Believe it or not, The Gloaming proves there are devils in Tasmania. South of mainland Australia with a population of just over 500,000, there are few murders. For example, the island state recorded but one murder in 2017-2018. When a body is found at the foot of a waterfall wrapped in barbed wire, the Hobart police force seeks the assistance from the Melbourne P.D. Senior Detective Alex O’Connell refuses to go even though he grew up in Hobart. He has his own murder investigation to complete. Detective Superintendent Lena Madison issues an Order.
Like the Cape of Storms in My Octopus Teacher, Tasmania is an area few will ever visit. Brought to you by Stan, the second largest streaming service in Australia after Netflix, the countryside is stunning. The Gloaming is an eight episode series available on Starz, new episodes shown weekly on Sunday nights. After just the first sixty minutes, the show has an Alfred Hitchcock-type feel. The genre says “crime, drama, horror,” so trust your instincts. Clearly, some cult lurks in the darkness. But, how does it link to a death twenty years earlier? Stay tuned. With the expectation of even better to come, I give The Gloaming 4.0 Gavels and it receives an early 6.6/10 IMDb score.
On July 11, 1999 in Highland Lakes, Tasmania, a young Alex O’Connell and Jenny McGinty hike though the woods to her now abandoned and creepy childhood home. A shot rings out and Jenny dies. Twenty years later, her student ID card is found in the clutches of a dead woman. Molly McGee is the lead investigator on the case, unhappy when Alex appears, ordered to assist. He brought his cat, named Molly, on the trip to Tasmania, so indeed, they have history together. Why is McGee stalking a businessman? What is McGee’s connection to teen drug user, Daisy? Did Daisy witness the murder? Lots of subplots in this one.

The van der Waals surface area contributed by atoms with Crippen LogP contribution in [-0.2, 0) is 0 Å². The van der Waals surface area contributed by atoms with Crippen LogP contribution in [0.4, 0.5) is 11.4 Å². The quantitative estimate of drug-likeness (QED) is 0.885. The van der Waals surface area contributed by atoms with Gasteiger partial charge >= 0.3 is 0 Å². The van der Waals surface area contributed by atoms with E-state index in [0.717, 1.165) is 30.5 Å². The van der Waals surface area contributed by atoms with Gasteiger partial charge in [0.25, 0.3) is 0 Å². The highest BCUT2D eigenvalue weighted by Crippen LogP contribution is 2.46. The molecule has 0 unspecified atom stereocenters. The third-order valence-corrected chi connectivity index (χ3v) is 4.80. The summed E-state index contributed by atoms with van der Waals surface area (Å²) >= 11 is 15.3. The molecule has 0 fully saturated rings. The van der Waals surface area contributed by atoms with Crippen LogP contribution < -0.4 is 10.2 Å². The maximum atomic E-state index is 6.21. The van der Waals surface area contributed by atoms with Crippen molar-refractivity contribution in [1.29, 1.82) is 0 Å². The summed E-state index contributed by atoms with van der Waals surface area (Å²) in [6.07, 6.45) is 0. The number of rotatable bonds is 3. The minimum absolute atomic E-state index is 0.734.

A former teen model, Emma Booth (Molly McGee) may be familiar to American audiences. She’s appeared in Parker, Gods of Egypt, and the TV series Once Upon A Time. Labeled as an “unorthodox and troubled policewoman,” so far, she fits the bill nicely. If you follow Australian offerings, you’ve seen Ewen Leslie (Alex McConnell) in The Nightingale and The Luminaries. Why didn’t Alex want his parents to know he is in Hobart?
The Gloaming also proves that crime is little different 10,000 miles away. Who found the body? The dog walker, or as Molly puts it “it’s always the bloody dog walker.” So true! And the businessman, Gareth McAvaney, always has a shady development planned if the corrupt councilwoman, Jacinta Clunes, plays along. They would seem to have little in common with dance academy instructor, Grace Cochran, and schoolmaster, William Fian. Connecting the dots should be fun.
“There had to have been something romantic and painful between Alex and Molly to make them seem so uncomfortable with each other. Did it have to do with Jenny’s death? The Gloaming definitely has a sense of place . . .” Decider
“The Gloaming is a very good bet for an unusually intense and evocative thriller series… The first episode alone has more terrifying menace than anything I’ve seen in months.” The Globe and Mail
You are already watching Outlander, so check this one out on Starz. The Aussies provide quality entertainment, too.